Dressed in plaids and her straw schoolgirl's hat, Gigi rushes into her apartment to greet her grandmother.
The clock strikes, and Gigi realizes she has to zoom back out to Aunt Alicia's for more lessons.
But when Gigi opens the door to leave, there's Gaston, looking refreshed and summery in a light gray suit.
Gaston has a present for Gigi, but by the time he turns to give it to her she's shut herself in her room.
He asks Madame Alvarez what's wrong with her. "Everything!" she replies.
The two move into the living room to talk about Monte Carlo. Gaston says it was—wait for it—boring.
Gaston opens Gigi's caramels to eat one and Madame Alvarez offers tea, the whole thing seeming just as congenial and cozy as ever.
Gaston sits in his chair eating candy when Gigi emerges in a grown-up white dress and sashays around playfully.
Gaston is furious, telling her she looks "like an organ grinder's monkey" and worse.
Gigi tells him that no one's ever said he had any taste in clothes.
Madame Alvarez is shocked at her behavior and tells her to apologize, but Gigi refuses.
Gaston leaves in a huff. He's always leaving in a huff.
Madame Alvarez asks why Gigi's behaving this way at such a critical time, but Gigi wonders why it matters how she talks to an old friend like Gaston.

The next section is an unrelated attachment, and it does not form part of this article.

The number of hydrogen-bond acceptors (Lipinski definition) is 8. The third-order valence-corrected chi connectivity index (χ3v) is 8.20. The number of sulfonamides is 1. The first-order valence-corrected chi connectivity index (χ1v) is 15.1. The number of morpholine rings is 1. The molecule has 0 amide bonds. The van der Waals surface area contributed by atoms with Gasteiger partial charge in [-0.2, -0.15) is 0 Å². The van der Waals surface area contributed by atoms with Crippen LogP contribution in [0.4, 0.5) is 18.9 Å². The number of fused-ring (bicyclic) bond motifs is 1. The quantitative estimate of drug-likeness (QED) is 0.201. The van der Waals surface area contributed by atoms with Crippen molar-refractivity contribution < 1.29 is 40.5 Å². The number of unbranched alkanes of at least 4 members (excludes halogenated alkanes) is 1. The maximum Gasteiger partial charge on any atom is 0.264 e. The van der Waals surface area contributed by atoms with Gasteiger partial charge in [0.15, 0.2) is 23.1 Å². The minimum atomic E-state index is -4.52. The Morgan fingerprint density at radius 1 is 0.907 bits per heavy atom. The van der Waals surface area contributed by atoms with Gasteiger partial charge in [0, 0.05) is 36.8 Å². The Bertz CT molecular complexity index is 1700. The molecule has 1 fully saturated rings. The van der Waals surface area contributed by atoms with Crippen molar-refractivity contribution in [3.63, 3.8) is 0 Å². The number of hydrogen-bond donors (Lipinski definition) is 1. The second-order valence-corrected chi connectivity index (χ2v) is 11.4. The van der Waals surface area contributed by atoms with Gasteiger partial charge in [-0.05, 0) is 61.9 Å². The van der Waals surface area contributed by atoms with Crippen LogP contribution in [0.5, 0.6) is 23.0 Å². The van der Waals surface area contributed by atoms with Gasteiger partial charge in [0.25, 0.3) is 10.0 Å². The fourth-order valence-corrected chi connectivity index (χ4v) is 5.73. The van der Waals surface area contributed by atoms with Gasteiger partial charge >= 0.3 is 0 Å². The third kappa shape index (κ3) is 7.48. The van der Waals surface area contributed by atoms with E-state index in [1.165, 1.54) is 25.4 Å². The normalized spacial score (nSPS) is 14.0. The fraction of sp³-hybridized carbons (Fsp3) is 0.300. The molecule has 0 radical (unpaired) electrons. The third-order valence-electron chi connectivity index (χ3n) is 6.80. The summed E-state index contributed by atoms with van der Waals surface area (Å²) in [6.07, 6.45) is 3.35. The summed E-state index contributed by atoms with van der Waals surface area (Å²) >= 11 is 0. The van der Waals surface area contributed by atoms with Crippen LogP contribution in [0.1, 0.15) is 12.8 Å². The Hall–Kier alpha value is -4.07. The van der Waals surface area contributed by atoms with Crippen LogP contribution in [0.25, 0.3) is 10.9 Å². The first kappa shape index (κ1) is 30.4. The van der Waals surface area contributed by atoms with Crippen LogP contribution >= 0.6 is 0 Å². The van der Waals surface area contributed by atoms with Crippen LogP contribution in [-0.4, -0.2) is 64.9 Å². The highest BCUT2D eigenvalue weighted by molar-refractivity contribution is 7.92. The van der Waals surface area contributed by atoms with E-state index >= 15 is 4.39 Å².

As her grandmother goes to the kitchen, Gigi stares out the window smiling down at Gaston.
Gaston, standing beside his motorcar, is smiling too. He waves off the driver and climbs the stairs back to the apartment.
Just as Gaston's about to ring the bell, Gigi opens the door.
He makes amends, saying that he was a bit hasty and mean and that to apologize he'll take her to tea at Versailles.
Gigi accepts. Madame Alvarez is glad that the two have made amends but refuses to let her go.
Gaston and Gigi are confused, but Madame Alvarez sends Gigi to her room so that the two adults can talk in private.
Gigi leaves, and Gaston asks what's going on.
The two sit down, as Madame Alvarez explains that she's responsible for Gigi and that she can't be going around with Gaston like she's still a little girl. She's a young woman now, Madame Alvarez explains, and she has her reputation to consider.
Gaston's incredulous and upset, and the two argue.
Madame implies that if Gigi hung out with him on a casual basis, it wouldn't be respectable.
Gaston wonders what Madame's waiting for—to marry Gigi off to some poor plumber who will saddle her with kids and make her live in a shack?
He leaves in a huff (again), slamming the door behind him.